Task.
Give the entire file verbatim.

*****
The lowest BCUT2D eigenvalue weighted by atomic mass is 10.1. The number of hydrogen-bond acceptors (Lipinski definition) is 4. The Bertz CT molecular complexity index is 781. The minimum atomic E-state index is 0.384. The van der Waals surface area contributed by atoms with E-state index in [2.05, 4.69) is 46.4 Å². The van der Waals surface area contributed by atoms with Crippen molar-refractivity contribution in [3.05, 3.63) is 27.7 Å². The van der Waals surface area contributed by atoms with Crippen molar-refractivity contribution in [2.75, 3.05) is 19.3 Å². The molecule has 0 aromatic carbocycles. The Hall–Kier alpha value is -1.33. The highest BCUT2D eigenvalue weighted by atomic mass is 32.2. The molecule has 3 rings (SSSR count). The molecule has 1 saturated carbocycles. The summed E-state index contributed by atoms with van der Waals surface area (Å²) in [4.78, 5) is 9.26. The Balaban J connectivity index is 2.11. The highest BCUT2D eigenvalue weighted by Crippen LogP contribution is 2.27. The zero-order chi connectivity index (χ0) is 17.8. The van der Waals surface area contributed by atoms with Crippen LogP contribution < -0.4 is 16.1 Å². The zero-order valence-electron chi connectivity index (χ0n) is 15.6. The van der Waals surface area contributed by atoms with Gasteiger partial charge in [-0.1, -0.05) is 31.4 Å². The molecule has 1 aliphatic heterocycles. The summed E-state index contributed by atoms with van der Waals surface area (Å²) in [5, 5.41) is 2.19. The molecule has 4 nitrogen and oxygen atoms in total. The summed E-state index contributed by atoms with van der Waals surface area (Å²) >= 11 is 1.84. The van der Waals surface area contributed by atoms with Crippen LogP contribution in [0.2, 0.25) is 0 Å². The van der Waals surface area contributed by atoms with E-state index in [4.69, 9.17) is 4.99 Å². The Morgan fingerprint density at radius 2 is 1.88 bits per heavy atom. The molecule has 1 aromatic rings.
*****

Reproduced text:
The lowest BCUT2D eigenvalue weighted by atomic mass is 10.1. The number of hydrogen-bond acceptors (Lipinski definition) is 4. The Bertz CT molecular complexity index is 781. The minimum atomic E-state index is 0.384. The van der Waals surface area contributed by atoms with E-state index in [2.05, 4.69) is 46.4 Å². The van der Waals surface area contributed by atoms with Crippen molar-refractivity contribution in [3.05, 3.63) is 27.7 Å². The van der Waals surface area contributed by atoms with Crippen molar-refractivity contribution in [2.75, 3.05) is 19.3 Å². The molecule has 0 aromatic carbocycles. The Hall–Kier alpha value is -1.33. The highest BCUT2D eigenvalue weighted by atomic mass is 32.2. The molecule has 3 rings (SSSR count). The molecule has 1 saturated carbocycles. The summed E-state index contributed by atoms with van der Waals surface area (Å²) in [4.78, 5) is 9.26. The Balaban J connectivity index is 2.11. The highest BCUT2D eigenvalue weighted by Crippen LogP contribution is 2.27. The zero-order chi connectivity index (χ0) is 17.8. The van der Waals surface area contributed by atoms with Crippen LogP contribution < -0.4 is 16.1 Å². The zero-order valence-electron chi connectivity index (χ0n) is 15.6. The van der Waals surface area contributed by atoms with Gasteiger partial charge in [-0.1, -0.05) is 31.4 Å². The molecule has 1 aliphatic heterocycles. The summed E-state index contributed by atoms with van der Waals surface area (Å²) in [5, 5.41) is 2.19. The molecule has 4 nitrogen and oxygen atoms in total. The summed E-state index contributed by atoms with van der Waals surface area (Å²) >= 11 is 1.84. The van der Waals surface area contributed by atoms with Crippen LogP contribution in [0.2, 0.25) is 0 Å². The van der Waals surface area contributed by atoms with E-state index in [4.69, 9.17) is 4.99 Å². The Morgan fingerprint density at radius 2 is 1.88 bits per heavy atom. The molecule has 1 aromatic rings.